Amidst all the hype and hoopla surrounding artificial intelligence (AI), it’s often the simple practicalities that get lost along the way. We spend much of our professional lives talking to organizations about their AI strategy, roadmap, and technology, and the most common question we hear is, “What’s the right approach to AI?”
It’s a good question. Over the next few months, we’ll be sharing some practical, real-world advice on how to get started on your AI project to ensure the best chance for success. A great place to start the discussion is defining what AI is and, just as importantly, what it isn’t. We’ll begin with some common definitions that most experts can agree upon.
In the simplest of terms, AI refers to computers demonstrating human traits of thought and reasoning. While AI is still the ultimate goal, we often use it in more generic terms. In fact, we are several decades away from such general intelligence, but we’re getting pretty darn good at narrowly focused AI. Today, most AI products are technically based on machine learning.
The core idea behind machine learning is deceptively simple: An algorithm learns the rules required to produce the desired output on its own. So, it’s quite different from traditional software programming and applications, as you can see below.
There are three different approaches to machine learning:
- Supervised Learning: This is the most common form of machine learning in use today. With this method, humans initially label all the input data and define the output variable. Then the algorithm is trained to identify the relationship between the input and output variables. Some use cases for supervised learning range from sales prediction to sentiment detection. This approach is best when you know what you're looking for and then use machine learning to define the result.
- Unsupervised Learning: Unlike supervised learning, this approach does not label data. Instead, we rely on machine learning to find the underlying patterns by itself that we would not otherwise know about. For example, this is useful for improving customer segmentation and in recommendation systems.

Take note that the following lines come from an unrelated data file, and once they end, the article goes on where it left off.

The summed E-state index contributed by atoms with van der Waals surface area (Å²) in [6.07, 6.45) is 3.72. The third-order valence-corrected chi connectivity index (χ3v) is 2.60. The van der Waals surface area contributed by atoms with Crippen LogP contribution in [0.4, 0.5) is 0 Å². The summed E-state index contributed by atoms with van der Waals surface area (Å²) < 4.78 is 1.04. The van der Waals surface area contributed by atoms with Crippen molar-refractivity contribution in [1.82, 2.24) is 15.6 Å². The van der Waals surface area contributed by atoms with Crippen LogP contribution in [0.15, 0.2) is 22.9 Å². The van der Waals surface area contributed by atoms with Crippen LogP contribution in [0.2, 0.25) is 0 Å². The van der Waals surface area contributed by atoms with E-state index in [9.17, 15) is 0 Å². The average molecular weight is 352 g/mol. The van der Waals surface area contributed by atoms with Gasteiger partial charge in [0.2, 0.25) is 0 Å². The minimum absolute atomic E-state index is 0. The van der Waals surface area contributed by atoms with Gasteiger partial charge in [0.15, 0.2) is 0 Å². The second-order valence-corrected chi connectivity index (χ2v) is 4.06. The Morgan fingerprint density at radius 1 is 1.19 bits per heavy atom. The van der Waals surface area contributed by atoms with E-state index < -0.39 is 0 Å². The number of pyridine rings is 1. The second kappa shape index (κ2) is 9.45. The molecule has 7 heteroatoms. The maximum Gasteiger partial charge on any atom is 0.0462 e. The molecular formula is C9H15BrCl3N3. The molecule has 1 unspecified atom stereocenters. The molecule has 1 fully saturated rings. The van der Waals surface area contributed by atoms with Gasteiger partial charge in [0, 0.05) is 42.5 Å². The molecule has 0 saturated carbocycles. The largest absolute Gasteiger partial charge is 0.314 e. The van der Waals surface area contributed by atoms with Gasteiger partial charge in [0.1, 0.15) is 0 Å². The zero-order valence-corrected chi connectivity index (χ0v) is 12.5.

- Reinforcement Learning: Input data is not labeled with this approach, but a human trainer identifies whether the output produced by the algorithm is correct or incorrect, helping the algorithm to get better over several iterations. A use case for this approach is improving the performance of self-driving cars.
However, a new area that has become quite powerful due to the easy availability to vast amounts of data and computing power is deep learning. This approach is roughly modeled on how some believe the human brain works, utilizing artificial neural networks. In practical terms, this means that there are layers of processing nodes, each interconnecting with another. So, when one node figures out a pattern, it can share that with another node and so on and so forth. Note that deep learning can be supervised or unsupervised.
In almost every area of information management that will be impacted by AI technology, we will most often be looking at relatively basic machine learning methods. Even so, there are many facets to even the simplest form of machine learning that need to be understood in order to gain value from information management.
Alan Pelz-Sharpe is the Founder and Principal Analyst of Deep Analysis, an independent technology research firm focused on next-generation information management. He has over 25 years of experience in the information technology (IT) industry working with a wide variety of end user organizations and vendors. Follow him on Twitter @alan_pelzsharpe.